For row sub-query, we can perform an equality comparison for all columns. This method of comparison is not often used, but can provide some convenience for certain comparison operations:

SELECT City.Name FROM City WHERE (City.ID, City.CountryCode) = 
 (SELECT Capital, Code FROM Country WHERE Name='Finland');

Notice the use of the construct (City.ID, City.CountryCode). This creates a tuple of values and is known as a "row constructor". An equivalent method of defining a row is using ROW() to underscore the fact that the values are used to construct a row of data for comparison: ROW(City.ID, City.CountryCode).

Comparison of row sub-query can only be done using the = operator.

Row constructors are commonly used with row sub-query, it can be used in other context:

SELECT Name, Population FROM Country WHERE (Continent, Region) = ('Europe', 'Western Europe');

In practice, row constructors are often inefficient when used like this.

Sub-queries can be used in the FROM clause:

SELECT AVG(cont_sum) FROM 
 (SELECT Continent, SUM(Population) AS cont_sum FROM Country GROUP BY Continent)
 AS t;

Every table that appears in a FROM clause must have a name, so a sub-query in the FROM clause must be followed by a table alias. The SELECT in the FROM clause can be a table sub-query, even if not all columns are used by the outer query.

Sub-queries in FROM clause cannot be correlated with the outer statement.

Converting sub-queries to inner joins:

Sub-queries that find matches between tables can be converted to inner joins. The result of the join might not be the same as that of the sub-query (due to pairing). You may need to use DISTINCT:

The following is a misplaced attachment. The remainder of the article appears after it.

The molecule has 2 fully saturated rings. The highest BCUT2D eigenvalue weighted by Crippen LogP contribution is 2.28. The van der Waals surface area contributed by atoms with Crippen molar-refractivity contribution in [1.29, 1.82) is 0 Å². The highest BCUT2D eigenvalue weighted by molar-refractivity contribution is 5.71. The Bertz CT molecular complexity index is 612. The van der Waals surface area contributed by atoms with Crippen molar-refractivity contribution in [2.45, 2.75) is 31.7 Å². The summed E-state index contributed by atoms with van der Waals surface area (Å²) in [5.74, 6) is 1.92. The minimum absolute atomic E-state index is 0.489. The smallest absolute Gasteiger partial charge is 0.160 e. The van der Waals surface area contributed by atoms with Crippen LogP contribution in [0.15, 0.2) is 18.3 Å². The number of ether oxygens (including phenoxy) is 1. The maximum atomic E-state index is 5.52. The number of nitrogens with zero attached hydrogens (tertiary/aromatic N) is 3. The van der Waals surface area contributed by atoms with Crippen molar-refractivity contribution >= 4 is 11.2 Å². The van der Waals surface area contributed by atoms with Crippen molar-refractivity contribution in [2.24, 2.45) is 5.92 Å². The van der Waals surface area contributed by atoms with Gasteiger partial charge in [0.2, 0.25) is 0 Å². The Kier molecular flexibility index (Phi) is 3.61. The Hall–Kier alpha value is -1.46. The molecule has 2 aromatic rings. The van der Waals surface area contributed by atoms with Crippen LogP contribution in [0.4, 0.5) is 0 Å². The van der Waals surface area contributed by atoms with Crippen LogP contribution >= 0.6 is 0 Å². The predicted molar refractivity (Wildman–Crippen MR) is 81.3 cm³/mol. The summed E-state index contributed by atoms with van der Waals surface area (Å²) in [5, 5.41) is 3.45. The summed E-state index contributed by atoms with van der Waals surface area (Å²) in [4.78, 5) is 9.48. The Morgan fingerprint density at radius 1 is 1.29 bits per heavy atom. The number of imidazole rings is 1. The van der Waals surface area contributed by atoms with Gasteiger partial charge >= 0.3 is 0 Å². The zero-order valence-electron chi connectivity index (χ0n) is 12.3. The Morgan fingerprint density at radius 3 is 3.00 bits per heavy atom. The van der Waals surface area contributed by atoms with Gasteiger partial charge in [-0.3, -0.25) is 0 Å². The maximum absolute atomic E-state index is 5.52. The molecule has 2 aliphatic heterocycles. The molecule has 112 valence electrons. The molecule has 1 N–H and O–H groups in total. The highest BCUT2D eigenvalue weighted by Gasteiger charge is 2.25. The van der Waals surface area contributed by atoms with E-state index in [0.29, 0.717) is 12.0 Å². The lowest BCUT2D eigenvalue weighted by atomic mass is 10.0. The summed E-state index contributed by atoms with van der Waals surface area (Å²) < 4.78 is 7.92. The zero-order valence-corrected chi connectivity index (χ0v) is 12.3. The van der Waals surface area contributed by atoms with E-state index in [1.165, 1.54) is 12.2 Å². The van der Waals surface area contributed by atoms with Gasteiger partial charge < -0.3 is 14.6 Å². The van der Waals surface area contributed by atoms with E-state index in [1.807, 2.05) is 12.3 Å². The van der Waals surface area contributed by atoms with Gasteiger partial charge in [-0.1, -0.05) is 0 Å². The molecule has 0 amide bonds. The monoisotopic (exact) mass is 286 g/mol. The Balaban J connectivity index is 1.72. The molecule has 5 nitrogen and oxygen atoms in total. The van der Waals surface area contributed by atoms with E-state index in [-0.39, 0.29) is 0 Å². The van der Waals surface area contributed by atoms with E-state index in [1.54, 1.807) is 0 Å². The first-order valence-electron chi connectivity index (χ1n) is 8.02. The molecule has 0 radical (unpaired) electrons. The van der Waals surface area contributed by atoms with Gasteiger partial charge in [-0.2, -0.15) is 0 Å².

SELECT DISTINCT Name FROM Country, CountryLanguage WHERE Code = CountryCode

The output from the join lists each matched country once for each time its country code occurs in the CountryLanguage table.

Sub-queries that find non-matches can be rewritten as outer joins. For example, a NOT IN sub-query that finds countries which has no entries in CountryLanguage table:

 (SELECT CountryCode FROM CountryLanguage);

can be rewritten as:

SELECT Name FROM Country LEFT JOIN CountryLanguage ON Code = CountryCode WHERE CountryCode IS NULL;

Any LEFT JOIN can be rewritten as a RIGHT JOIN.

The use of sub-queries is not limited to SELECT statements. Any SQL statement that includes a WHERE clause or a scalar expression may use sub-queries:

 SELECT * FROM Cities WHERE CountryCode IN 
 (SELECT Code FROM Country WHERE Continent = 'North America');
 (SELECT Code FROM Country WHERE LifeExpectancy < 70.0);
update cc_member_question set answersCount=(SELECT COUNT(*) FROM cc_member_qauestion_reply WHERE cc_member_qauestion_reply.iQuestionId = cc_member_question.iQuestionId GROUP BY cc_member_qauestion_reply.iQuestionId);

Multicolumn UPDATE with Subquery the MySQL way

Although sub-queries can be used to retrieve or aggregate data from other tables for use in statements that modify tables (UPDATE, DELETE, INSERT, and REPLACE), MySQL does not allow a table that is being updated in the outer query to be selected from in any sub-query.

Unless otherwise stated, the content of this page is licensed under Creative Commons Attribution-ShareAlike 3.0 License